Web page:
Standards of beauty are different all around the world and much like anywhere else, Ghana has its own secrets to a clear complexion, soft skin and healthy-looking hair. When you volunteer in Ghana, you’ll come across all sorts of beauty rituals, some crazier than others.

Today we run through some of Ghana’s best-kept beauty secrets, along with a couple of the more extreme beauty practices. Ghana is rich in natural resources and this extends to skincare, with many Ghanaian beauty secrets derived from nature. In the West African nation, beauty is defined differently from Western countries – being curvaceous is synonymous with wealth and beauty, unlike standards in Europe and the USA, where a slim figure is seen as more attractive.


Aging is another area of difference; in Ghana, people accept aging as a fact of life, as opposed to Western nations where anti-wrinkle creams are all the rage. This can be liberating for women who visit Ghana on a volunteer vacation but of course there are other elements of local beauty that you might want to be more wary of.

Shea butter

Arguably one of nature’s finest nourishers, shea butter is an ancient beauty secret long used by women in Ghana and other African nations. Derived from the nut of the karite - or shea - tree, shea butter is made by crushing and boiling the nuts to remove the smooth, buttery contents, which are rich in natural fatty acids and vitamins.

It is believed that renowned beauty and Egyptian queen Nefertiti used shea butter in ancient times, with tales of her beauty spreading far and wide. Shea butter is absorbed easily by the skin and has naturally anti-aging, healing properties. It also offer low level sun protection and can be used to treat sunburn and other skin conditions, speeding up the healing process.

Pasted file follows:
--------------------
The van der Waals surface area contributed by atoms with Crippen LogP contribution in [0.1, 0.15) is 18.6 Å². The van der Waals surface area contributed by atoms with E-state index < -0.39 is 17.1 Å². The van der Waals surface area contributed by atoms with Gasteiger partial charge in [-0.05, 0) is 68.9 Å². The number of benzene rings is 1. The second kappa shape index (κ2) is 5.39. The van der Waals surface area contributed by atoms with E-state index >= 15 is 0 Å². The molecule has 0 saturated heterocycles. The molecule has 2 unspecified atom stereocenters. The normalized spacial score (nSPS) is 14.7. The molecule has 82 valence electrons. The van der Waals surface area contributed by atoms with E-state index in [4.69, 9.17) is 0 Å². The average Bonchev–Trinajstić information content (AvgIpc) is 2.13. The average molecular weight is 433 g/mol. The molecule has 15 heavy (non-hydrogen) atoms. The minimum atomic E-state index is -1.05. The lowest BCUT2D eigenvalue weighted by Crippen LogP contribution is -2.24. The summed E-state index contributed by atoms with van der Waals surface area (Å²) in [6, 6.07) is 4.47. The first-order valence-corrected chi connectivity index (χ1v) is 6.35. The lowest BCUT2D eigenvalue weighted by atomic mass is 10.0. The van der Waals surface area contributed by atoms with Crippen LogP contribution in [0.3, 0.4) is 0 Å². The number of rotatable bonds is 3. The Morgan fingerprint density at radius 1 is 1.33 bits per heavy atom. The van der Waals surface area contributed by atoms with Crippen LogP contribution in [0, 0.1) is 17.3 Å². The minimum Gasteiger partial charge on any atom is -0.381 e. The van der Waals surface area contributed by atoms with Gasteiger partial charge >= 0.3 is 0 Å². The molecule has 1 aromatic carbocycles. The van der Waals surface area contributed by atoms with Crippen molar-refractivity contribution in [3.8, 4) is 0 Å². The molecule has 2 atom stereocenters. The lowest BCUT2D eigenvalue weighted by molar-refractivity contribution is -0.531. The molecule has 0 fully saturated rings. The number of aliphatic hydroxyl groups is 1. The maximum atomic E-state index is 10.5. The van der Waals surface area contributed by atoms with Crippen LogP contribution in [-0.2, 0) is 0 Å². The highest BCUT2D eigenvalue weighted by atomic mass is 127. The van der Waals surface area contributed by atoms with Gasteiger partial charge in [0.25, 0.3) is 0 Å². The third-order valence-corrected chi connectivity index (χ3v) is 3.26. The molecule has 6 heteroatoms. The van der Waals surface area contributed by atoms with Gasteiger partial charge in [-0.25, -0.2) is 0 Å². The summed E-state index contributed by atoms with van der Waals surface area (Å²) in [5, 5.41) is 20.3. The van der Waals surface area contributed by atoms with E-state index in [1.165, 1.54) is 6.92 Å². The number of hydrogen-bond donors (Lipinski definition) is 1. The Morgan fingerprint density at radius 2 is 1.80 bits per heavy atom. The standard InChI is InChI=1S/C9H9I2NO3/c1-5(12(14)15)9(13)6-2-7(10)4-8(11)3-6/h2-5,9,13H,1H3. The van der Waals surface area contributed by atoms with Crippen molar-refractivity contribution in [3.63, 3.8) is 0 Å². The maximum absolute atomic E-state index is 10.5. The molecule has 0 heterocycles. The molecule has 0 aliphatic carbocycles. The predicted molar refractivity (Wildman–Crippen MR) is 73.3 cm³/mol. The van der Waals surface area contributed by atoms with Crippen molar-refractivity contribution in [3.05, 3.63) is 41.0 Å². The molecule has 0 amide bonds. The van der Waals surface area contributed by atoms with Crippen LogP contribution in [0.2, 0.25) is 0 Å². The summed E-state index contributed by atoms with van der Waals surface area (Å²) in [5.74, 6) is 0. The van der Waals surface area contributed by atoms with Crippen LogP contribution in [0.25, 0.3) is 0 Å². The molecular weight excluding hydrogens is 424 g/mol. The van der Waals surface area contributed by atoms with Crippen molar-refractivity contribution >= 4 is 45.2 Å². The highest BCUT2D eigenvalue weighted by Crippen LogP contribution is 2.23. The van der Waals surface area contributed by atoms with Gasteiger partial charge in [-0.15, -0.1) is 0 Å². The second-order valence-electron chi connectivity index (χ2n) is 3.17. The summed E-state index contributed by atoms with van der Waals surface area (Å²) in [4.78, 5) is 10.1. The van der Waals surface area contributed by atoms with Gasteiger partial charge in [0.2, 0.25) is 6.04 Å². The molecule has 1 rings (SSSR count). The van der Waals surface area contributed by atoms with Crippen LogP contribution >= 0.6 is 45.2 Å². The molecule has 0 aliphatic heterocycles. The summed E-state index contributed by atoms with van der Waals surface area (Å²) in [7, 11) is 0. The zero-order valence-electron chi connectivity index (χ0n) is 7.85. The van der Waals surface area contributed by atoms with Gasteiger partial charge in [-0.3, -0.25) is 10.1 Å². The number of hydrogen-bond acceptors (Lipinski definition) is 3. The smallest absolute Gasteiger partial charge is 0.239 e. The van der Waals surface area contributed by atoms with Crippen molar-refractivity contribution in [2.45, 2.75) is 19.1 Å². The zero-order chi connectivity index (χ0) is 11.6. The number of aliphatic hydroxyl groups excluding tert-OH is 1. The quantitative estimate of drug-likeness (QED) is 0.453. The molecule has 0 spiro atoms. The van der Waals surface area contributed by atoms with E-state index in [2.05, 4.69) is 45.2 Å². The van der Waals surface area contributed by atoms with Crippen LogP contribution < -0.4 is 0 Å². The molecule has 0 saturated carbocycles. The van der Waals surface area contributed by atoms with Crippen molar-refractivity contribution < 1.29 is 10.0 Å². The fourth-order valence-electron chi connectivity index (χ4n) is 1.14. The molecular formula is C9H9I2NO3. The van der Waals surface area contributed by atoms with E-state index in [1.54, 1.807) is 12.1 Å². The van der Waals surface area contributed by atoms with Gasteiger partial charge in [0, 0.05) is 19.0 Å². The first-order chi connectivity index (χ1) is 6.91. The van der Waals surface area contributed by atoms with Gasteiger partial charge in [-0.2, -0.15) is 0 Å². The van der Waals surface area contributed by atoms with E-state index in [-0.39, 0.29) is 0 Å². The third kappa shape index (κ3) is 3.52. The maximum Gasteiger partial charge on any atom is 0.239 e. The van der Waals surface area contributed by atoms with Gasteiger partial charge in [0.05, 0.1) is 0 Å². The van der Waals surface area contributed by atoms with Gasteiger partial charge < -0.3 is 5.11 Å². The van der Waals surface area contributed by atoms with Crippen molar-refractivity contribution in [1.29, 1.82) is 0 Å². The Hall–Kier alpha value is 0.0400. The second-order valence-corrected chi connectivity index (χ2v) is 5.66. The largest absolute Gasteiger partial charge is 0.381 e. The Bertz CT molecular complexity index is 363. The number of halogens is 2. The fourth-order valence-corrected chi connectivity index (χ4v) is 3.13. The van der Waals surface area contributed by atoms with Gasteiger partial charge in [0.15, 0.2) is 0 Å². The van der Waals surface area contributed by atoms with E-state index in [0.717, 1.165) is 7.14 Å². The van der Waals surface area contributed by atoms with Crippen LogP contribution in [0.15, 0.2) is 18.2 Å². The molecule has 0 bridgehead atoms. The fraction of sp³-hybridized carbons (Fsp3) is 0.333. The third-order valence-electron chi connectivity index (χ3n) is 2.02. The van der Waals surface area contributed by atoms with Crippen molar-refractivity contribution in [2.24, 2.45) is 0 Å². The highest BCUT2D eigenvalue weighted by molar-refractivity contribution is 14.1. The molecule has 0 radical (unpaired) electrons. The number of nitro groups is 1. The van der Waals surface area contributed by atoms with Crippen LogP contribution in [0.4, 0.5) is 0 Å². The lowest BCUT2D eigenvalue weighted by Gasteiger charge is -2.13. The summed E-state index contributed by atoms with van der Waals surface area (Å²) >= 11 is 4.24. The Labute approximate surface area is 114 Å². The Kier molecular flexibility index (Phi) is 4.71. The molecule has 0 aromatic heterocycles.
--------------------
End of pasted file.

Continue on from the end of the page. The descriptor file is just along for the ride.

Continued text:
Richly moisturizing, shea butter can be used to protect lips from chapping, nourish skin before and after shaving and to soothe cracked or rough skin. Additionally, another use is as a conditioner for the scalp and hair, giving users shiny, healthier-looking locks.

African black soap

For centuries, Ghanaian women have used a special type of soap known as African black soap to cleanse their faces and bodies, but also to provide a range of additional beauty benefits. African black soap is made from the skin of plantains, also known as sweet potatoes. Although traditionally made from plantains, African black soap can also be made with the ash and skins of other vegetables, or cocoa pods.

The vegetable skin is sun-dried and roasted in a clay oven before being mixed with water and oils and left to set for a couple of weeks. Suitable for all skin types, African black soap can be used for the entire body and is great for removing makeup, relieving skin conditions like acne and conditioning the skin and hair.

Naturally antibacterial and rich in antioxidants, African black soap can help in the management of oily skin tones while preventing dry patches – the unique product restores the skin’s PH balance and is believed to help reduce the appearance of stretch marks.
Video on Ghanian black soap

Skin bleaching creams

Despite being banned in Ghana, skin bleaching creams still make it on to the market. Influence from the media is often thought to be the main culprit responsible for the popularity of skin whitening among Ghanaian women; many believe paler skin to be a sign of beauty and will go to extreme lengths to achiever a fairer complexion.